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Thoughts on Baseball, Art, and Other Altered States

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Tom Rogers and the Philip Morris Tollway

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Native American folklore says that Coyote will outlive us all and be the last survivor on earth

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The Psycho-dynamic Obsolescence of General Motors

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The Unknowable Selfie: Looking at the Tech Mirror
In this audio essay from his KUCI fm radio broadcast, The SoCal Byte, Nathan grapples with his identity.


I shot my first selfie wearing a straw hat, and a fake mustache. I was 11 years old. It was me alone looking at myself as someone else.  Since then I’ve shot mirror selfies, hubcap selfies, car bumper selfies, arm-length selfies, window selfies, happy, sad, comic, and dead serious selfies.  Anytime I saw myself in a good light, I’d snap one off.  I still haven’t found me.

Why not? The face is our tablet to the world.  A skin screen composed of tiny muscles whose seem intent on communicating expressions.  We are constantly, almost obsessively, monitoring each other's faces, longing for insight into the emotions, gaze, and attaction (or lack thereof) of others.

In 2001, I shot my first made-for-the internet selfie.  It was a reactionary selfie made after a visit to Probush.com — an unconditional support site for then president George W. Bush.  ProBush.com had created a “Traitor List” that included Jimmy Carter, Whoopi Goldberg, Hillary Clinton, Michael Moore, Madonna and a long celebrity sampling of other so-called liberals. “You’re with us or you’re with the enemy,” the website informed the online public.  I emailed Probush.com an arm-length selfie including only this message: ‘If President Carter and company are traitors, I must be one, too.  Please add me to your list.”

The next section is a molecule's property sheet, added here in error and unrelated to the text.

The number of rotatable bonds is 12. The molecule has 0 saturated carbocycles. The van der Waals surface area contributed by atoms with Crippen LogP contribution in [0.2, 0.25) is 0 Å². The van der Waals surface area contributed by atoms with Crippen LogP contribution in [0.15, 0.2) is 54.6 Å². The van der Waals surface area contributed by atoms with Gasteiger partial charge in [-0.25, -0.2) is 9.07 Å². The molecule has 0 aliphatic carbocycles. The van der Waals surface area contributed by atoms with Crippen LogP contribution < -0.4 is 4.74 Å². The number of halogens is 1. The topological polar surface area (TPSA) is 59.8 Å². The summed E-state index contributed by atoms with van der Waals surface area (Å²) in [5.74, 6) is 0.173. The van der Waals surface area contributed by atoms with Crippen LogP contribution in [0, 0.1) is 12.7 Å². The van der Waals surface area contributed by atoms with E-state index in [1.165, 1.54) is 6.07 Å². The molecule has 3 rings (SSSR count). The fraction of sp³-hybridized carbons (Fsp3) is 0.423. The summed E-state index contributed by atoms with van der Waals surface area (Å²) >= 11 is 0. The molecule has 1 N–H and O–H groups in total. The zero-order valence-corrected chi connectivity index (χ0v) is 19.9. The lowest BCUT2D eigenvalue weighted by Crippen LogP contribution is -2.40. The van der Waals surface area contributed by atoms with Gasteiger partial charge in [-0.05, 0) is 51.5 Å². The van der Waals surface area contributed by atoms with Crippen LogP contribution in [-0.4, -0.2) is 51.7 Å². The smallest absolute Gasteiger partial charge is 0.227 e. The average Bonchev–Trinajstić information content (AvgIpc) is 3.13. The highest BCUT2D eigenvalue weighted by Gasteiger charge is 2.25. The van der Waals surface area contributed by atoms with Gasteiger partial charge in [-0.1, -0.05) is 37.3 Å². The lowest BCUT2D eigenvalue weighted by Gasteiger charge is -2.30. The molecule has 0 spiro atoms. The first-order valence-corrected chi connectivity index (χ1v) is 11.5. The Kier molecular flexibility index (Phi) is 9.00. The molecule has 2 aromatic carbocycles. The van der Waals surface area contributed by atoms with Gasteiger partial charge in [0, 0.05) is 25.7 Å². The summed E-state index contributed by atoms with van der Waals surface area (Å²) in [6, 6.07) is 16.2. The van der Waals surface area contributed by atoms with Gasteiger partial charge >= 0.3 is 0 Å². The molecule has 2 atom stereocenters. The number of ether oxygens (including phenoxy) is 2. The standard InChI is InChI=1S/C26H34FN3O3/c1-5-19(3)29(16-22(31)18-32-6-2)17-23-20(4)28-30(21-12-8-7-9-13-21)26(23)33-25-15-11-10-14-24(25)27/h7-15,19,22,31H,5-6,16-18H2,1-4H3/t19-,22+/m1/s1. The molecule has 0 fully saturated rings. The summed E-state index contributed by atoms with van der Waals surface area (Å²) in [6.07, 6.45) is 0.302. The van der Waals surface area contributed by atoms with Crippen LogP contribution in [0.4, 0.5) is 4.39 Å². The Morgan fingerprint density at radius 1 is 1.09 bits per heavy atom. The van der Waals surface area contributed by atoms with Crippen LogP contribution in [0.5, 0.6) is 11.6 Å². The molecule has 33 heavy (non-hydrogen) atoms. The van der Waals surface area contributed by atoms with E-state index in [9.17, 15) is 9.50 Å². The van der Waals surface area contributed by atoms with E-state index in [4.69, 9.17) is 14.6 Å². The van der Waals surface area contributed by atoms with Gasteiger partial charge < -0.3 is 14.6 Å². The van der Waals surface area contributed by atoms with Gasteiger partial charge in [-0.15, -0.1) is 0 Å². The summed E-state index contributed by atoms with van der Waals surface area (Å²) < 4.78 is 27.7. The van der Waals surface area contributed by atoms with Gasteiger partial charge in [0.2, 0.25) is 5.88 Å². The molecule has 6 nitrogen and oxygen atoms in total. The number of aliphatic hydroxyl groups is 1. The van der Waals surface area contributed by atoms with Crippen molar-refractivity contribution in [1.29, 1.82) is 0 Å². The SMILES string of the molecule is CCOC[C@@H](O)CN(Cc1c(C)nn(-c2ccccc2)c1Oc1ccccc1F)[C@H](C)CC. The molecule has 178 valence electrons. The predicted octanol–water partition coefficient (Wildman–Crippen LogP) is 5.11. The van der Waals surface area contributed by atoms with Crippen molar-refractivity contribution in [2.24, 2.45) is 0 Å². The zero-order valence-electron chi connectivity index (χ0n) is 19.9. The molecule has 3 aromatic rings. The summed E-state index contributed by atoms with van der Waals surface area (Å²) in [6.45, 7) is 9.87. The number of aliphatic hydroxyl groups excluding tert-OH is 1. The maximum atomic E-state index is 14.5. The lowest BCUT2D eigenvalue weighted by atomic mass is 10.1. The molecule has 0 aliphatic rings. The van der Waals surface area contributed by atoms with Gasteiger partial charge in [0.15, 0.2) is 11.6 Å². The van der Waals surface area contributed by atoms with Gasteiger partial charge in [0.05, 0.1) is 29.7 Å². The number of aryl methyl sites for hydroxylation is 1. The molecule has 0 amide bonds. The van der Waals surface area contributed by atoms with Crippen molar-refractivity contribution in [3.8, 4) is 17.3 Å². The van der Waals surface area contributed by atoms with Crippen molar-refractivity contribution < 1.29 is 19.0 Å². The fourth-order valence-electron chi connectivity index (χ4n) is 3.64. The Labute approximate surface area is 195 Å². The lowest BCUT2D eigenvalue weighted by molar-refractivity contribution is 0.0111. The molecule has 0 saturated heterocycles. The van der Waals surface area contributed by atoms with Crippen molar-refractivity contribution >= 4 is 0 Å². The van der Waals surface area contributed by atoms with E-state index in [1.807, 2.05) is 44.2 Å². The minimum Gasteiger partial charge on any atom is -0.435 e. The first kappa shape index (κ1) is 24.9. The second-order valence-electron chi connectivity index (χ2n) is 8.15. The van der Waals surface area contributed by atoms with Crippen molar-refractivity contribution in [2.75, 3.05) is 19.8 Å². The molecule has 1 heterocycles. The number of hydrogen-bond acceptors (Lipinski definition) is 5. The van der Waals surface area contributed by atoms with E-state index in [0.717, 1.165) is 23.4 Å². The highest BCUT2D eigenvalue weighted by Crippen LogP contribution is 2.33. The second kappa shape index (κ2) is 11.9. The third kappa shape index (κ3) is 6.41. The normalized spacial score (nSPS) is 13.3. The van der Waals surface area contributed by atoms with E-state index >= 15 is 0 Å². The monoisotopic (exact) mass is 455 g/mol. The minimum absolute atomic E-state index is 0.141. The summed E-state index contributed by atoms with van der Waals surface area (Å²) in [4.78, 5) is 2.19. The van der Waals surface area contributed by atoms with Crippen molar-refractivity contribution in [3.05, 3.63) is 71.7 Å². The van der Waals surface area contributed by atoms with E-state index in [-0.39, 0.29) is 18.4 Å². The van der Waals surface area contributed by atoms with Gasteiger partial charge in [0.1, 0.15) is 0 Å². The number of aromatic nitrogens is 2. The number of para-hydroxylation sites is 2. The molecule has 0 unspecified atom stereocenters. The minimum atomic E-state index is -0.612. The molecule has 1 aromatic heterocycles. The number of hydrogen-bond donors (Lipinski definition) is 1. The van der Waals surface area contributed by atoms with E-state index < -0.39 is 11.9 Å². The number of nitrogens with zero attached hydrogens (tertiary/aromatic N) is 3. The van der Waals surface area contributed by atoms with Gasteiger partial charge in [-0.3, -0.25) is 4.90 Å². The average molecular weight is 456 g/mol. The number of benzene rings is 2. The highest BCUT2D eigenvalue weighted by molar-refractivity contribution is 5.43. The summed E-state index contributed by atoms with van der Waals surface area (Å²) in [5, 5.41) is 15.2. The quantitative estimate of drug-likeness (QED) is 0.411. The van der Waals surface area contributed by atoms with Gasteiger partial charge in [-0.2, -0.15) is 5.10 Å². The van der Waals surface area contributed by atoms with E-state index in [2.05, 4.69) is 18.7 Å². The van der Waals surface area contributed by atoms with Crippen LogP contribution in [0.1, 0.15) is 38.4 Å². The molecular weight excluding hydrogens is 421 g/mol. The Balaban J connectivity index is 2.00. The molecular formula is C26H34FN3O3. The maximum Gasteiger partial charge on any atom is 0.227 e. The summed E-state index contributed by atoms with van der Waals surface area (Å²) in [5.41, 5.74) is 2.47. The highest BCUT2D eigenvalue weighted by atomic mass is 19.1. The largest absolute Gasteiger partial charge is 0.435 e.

They did.

I visited ProBush.com a number of times just to see my selfie next to the word “traitor.” It was a hoot — me looking back at me looking to see who’s there.  Was I a “traitor”?  I think not.  But I still didn’t know myself.

Selfies are candy; throwaways communicating frozen vogue moments; less than zero minutes of Andy Warhol fame. Yet, selfies are apparently what we want to see.  A recent poll by Samsung found that nearly one-third of all the photographs taken by millennials are selfies.  I think that may be a conservative figure.

I see people shooting selfies everywhere — at UCI, at LACMA, at LAX — and with any luck, they will soon post these selfies for the all-seeing online selfie eye; the benevolent selfless selfie that embraces the Selfie Celebrity; The Geraldo Rivera; The Anthony Weiner;  The Jennifer Aniston;  The Nan Goldin;  cop selfies;  teacher selfies; cognitive biologist selfis;  shirtless selfies;  Leica myself selfies; self-perpetuating selfies taking selfies of selfies.

I can see selfie dolls and suicide selfies in our future; every waking moment a selfie; the great eternal digital file stored in the Cloud; the human family album; promoshots for friends; mugshots for PRISM. 

So, go ahead.  Take another selfie.  Show me who you are and see who you look like.  And when you know, get back to me. In spite of all my selfies, I have yet to see my self.

— Nathan Callahan


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